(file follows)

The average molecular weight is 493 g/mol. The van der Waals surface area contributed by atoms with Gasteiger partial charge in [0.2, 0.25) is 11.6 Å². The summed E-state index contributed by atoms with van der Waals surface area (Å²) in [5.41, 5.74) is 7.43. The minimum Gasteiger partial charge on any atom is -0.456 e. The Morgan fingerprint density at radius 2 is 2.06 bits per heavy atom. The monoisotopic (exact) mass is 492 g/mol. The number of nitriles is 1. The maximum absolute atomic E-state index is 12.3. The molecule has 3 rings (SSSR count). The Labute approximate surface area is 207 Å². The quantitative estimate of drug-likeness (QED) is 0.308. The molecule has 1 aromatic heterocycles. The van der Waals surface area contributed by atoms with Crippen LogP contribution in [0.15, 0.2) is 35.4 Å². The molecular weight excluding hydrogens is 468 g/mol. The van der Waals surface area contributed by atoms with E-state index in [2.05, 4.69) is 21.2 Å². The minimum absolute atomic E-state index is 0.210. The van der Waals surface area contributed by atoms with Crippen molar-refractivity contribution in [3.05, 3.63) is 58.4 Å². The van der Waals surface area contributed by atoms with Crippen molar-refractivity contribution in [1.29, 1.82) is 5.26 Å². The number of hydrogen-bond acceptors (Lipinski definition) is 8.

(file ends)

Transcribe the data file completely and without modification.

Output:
The average molecular weight is 493 g/mol. The van der Waals surface area contributed by atoms with Gasteiger partial charge in [0.2, 0.25) is 11.6 Å². The summed E-state index contributed by atoms with van der Waals surface area (Å²) in [5.41, 5.74) is 7.43. The minimum Gasteiger partial charge on any atom is -0.456 e. The Morgan fingerprint density at radius 2 is 2.06 bits per heavy atom. The monoisotopic (exact) mass is 492 g/mol. The number of nitriles is 1. The maximum absolute atomic E-state index is 12.3. The molecule has 3 rings (SSSR count). The Labute approximate surface area is 207 Å². The quantitative estimate of drug-likeness (QED) is 0.308. The molecule has 1 aromatic heterocycles. The van der Waals surface area contributed by atoms with Crippen LogP contribution in [0.15, 0.2) is 35.4 Å². The molecular weight excluding hydrogens is 468 g/mol. The van der Waals surface area contributed by atoms with E-state index in [2.05, 4.69) is 21.2 Å². The minimum absolute atomic E-state index is 0.210. The van der Waals surface area contributed by atoms with Crippen molar-refractivity contribution in [3.05, 3.63) is 58.4 Å². The van der Waals surface area contributed by atoms with Crippen molar-refractivity contribution in [1.29, 1.82) is 5.26 Å². The number of hydrogen-bond acceptors (Lipinski definition) is 8.